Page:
A group of students have been slammed as 'morally redundant' after filming themselves appearing to swipe clothes from a CHARITY DONATION BIN – before reportedly bragging that they would be flogging them online.
Manchester Metropolitan University are investigating as the incident is believed to have happened at a British Heart Foundation donation site on their campus.
Footage that was uploaded to TikTok, which has since been removed following backlash, shows one male and three female youths stood around the clothing bin while one of the girls appears to help herself to items from it.
The man is dancing in what appears to be an attempt to show off items. Clothes were then laid on the ground to show off the brand names on the interior tags.
Viewers were left in uproar as they claimed the clip was uploaded with the caption '@ my depop', believed to be in reference to the online selling site and app where second hand clothes are often sold.
Angry social media users branded the group 'shocking and disrespectful' and questioned why they would upload it to social media where it could be reported to their educational establishment.
The university confirmed it was aware of the clip and that the donation bin was on their campus. While the youths are widely referred to as students online, it remains unclear whether they are of university age or in college.
A Manchester Metropolitan University spokesman said: “We’re aware of a video on social media relating to clothing donation units on the University campus and are currently investigating further.”
The video prompted so much hate that one Instagram user who happened to share the same name as the TikTok account that uploaded the clip claimed she was faced by a barrage of 'awful messages and people threatening my new business' due to people mistakenly believing she was involved.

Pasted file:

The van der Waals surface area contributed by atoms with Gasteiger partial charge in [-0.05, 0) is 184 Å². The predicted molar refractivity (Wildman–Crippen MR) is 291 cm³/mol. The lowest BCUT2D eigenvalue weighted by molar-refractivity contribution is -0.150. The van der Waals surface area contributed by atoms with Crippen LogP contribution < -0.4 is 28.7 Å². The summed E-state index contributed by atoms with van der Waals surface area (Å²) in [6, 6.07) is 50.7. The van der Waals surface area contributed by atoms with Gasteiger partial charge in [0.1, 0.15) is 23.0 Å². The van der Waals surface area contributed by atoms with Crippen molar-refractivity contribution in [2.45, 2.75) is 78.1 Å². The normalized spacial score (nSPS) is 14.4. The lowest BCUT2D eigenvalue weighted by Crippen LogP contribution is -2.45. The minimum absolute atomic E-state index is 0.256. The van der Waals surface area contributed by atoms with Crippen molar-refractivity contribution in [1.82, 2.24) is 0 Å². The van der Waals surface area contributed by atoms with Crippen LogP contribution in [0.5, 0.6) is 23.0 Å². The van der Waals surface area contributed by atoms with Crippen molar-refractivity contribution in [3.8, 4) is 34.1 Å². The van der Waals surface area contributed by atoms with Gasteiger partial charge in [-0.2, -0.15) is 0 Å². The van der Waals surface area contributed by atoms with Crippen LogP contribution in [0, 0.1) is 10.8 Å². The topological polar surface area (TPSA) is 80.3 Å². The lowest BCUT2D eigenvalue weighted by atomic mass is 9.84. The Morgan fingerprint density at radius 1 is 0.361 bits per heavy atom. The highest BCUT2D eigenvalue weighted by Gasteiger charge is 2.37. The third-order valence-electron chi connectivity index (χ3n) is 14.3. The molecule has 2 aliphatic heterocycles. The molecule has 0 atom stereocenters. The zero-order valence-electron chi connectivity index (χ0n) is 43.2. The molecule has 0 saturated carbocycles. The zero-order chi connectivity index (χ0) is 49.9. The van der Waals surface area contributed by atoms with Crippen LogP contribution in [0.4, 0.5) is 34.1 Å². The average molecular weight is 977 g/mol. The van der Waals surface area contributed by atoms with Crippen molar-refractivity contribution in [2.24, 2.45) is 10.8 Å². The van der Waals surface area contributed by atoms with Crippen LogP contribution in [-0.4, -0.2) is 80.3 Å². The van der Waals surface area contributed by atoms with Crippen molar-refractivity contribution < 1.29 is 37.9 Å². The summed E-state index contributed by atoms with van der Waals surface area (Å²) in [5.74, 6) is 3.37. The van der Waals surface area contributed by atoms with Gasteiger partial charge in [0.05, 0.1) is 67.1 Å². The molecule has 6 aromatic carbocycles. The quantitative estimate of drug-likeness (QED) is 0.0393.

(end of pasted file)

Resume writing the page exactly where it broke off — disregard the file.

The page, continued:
Twitter user @katiemedleyy tweeted: "Can't even imagine how sheltered you have to be to be this morally redundant."
Another user @deepdrownhappy tweeted: "The caption was "@ my depop" too so not only are they stealing clothes from charity bins they're going to make profit off it?? How grim and embarrassing is that."
Twitter user Neesha Rees added: "Hope the rinsing they get from social media means they will never steal from charity for financial gain again!"
Meanwhile when the video was shared on Facebook, some people were a little bit more sympathetic towards the involved students.
One commenter wrote: "Obvs may not be the case but I can't assume just by how they look what they're going through, they could be homeless/insecure housing/broke/cut off from parents etc and might be trying to literally survive, obvs if that isn't the case yeah this is minging. Don't steal from charity bins, that's not ok."
Other Facebook users weren't as willing to give the students the benefit of the doubt.
One commented: "TikTok content reaching a new low of embarrassing."
The British Heart Foundation has been approached for comment.
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